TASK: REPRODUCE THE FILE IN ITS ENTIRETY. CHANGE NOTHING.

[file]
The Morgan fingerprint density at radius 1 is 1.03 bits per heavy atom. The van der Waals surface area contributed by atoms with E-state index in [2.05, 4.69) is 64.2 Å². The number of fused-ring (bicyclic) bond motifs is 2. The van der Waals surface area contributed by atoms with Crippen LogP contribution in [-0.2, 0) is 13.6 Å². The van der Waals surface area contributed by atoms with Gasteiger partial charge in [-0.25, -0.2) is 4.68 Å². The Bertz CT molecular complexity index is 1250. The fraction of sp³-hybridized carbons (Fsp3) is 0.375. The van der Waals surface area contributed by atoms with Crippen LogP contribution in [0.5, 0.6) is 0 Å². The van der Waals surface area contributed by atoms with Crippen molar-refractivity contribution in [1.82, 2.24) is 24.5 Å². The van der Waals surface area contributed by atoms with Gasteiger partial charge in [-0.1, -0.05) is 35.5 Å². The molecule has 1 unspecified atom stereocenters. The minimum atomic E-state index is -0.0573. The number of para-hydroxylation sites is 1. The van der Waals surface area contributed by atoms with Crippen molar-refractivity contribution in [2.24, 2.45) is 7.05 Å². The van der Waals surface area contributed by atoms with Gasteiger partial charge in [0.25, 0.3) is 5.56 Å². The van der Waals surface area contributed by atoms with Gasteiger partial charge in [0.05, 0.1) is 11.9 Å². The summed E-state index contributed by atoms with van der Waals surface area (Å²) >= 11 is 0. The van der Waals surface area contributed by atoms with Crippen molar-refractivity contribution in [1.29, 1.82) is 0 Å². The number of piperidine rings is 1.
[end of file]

The Morgan fingerprint density at radius 1 is 1.03 bits per heavy atom. The van der Waals surface area contributed by atoms with E-state index in [2.05, 4.69) is 64.2 Å². The number of fused-ring (bicyclic) bond motifs is 2. The van der Waals surface area contributed by atoms with Crippen LogP contribution in [-0.2, 0) is 13.6 Å². The van der Waals surface area contributed by atoms with Gasteiger partial charge in [-0.25, -0.2) is 4.68 Å². The Bertz CT molecular complexity index is 1250. The fraction of sp³-hybridized carbons (Fsp3) is 0.375. The van der Waals surface area contributed by atoms with Crippen LogP contribution in [0.5, 0.6) is 0 Å². The van der Waals surface area contributed by atoms with Crippen molar-refractivity contribution in [1.82, 2.24) is 24.5 Å². The van der Waals surface area contributed by atoms with Gasteiger partial charge in [-0.1, -0.05) is 35.5 Å². The molecule has 1 unspecified atom stereocenters. The minimum atomic E-state index is -0.0573. The number of para-hydroxylation sites is 1. The van der Waals surface area contributed by atoms with Crippen molar-refractivity contribution in [2.24, 2.45) is 7.05 Å². The van der Waals surface area contributed by atoms with Gasteiger partial charge in [0.25, 0.3) is 5.56 Å². The van der Waals surface area contributed by atoms with Gasteiger partial charge in [0.05, 0.1) is 11.9 Å². The summed E-state index contributed by atoms with van der Waals surface area (Å²) >= 11 is 0. The van der Waals surface area contributed by atoms with Crippen molar-refractivity contribution in [1.29, 1.82) is 0 Å². The number of piperidine rings is 1.